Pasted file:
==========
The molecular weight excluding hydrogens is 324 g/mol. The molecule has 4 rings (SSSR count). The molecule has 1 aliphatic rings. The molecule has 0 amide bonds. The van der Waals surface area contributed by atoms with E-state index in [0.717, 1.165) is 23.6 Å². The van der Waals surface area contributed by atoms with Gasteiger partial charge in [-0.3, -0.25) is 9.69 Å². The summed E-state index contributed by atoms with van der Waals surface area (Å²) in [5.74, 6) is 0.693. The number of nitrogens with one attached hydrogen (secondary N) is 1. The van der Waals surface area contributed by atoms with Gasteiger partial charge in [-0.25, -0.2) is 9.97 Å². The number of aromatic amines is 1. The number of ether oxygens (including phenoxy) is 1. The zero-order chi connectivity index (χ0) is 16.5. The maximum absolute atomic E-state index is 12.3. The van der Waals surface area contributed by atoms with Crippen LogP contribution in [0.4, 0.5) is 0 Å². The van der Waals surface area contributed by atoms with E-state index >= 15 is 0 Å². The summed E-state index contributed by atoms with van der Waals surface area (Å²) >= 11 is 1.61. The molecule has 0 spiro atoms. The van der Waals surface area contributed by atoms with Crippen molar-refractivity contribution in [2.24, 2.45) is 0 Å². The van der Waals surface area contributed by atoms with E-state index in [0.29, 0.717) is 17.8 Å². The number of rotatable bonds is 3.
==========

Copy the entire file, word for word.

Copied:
The molecular weight excluding hydrogens is 324 g/mol. The molecule has 4 rings (SSSR count). The molecule has 1 aliphatic rings. The molecule has 0 amide bonds. The van der Waals surface area contributed by atoms with E-state index in [0.717, 1.165) is 23.6 Å². The van der Waals surface area contributed by atoms with Gasteiger partial charge in [-0.3, -0.25) is 9.69 Å². The summed E-state index contributed by atoms with van der Waals surface area (Å²) in [5.74, 6) is 0.693. The number of nitrogens with one attached hydrogen (secondary N) is 1. The van der Waals surface area contributed by atoms with Gasteiger partial charge in [-0.25, -0.2) is 9.97 Å². The number of aromatic amines is 1. The number of ether oxygens (including phenoxy) is 1. The zero-order chi connectivity index (χ0) is 16.5. The maximum absolute atomic E-state index is 12.3. The van der Waals surface area contributed by atoms with Crippen LogP contribution in [0.4, 0.5) is 0 Å². The van der Waals surface area contributed by atoms with E-state index >= 15 is 0 Å². The summed E-state index contributed by atoms with van der Waals surface area (Å²) >= 11 is 1.61. The molecule has 0 spiro atoms. The van der Waals surface area contributed by atoms with Crippen molar-refractivity contribution in [2.24, 2.45) is 0 Å². The van der Waals surface area contributed by atoms with E-state index in [0.29, 0.717) is 17.8 Å². The number of rotatable bonds is 3.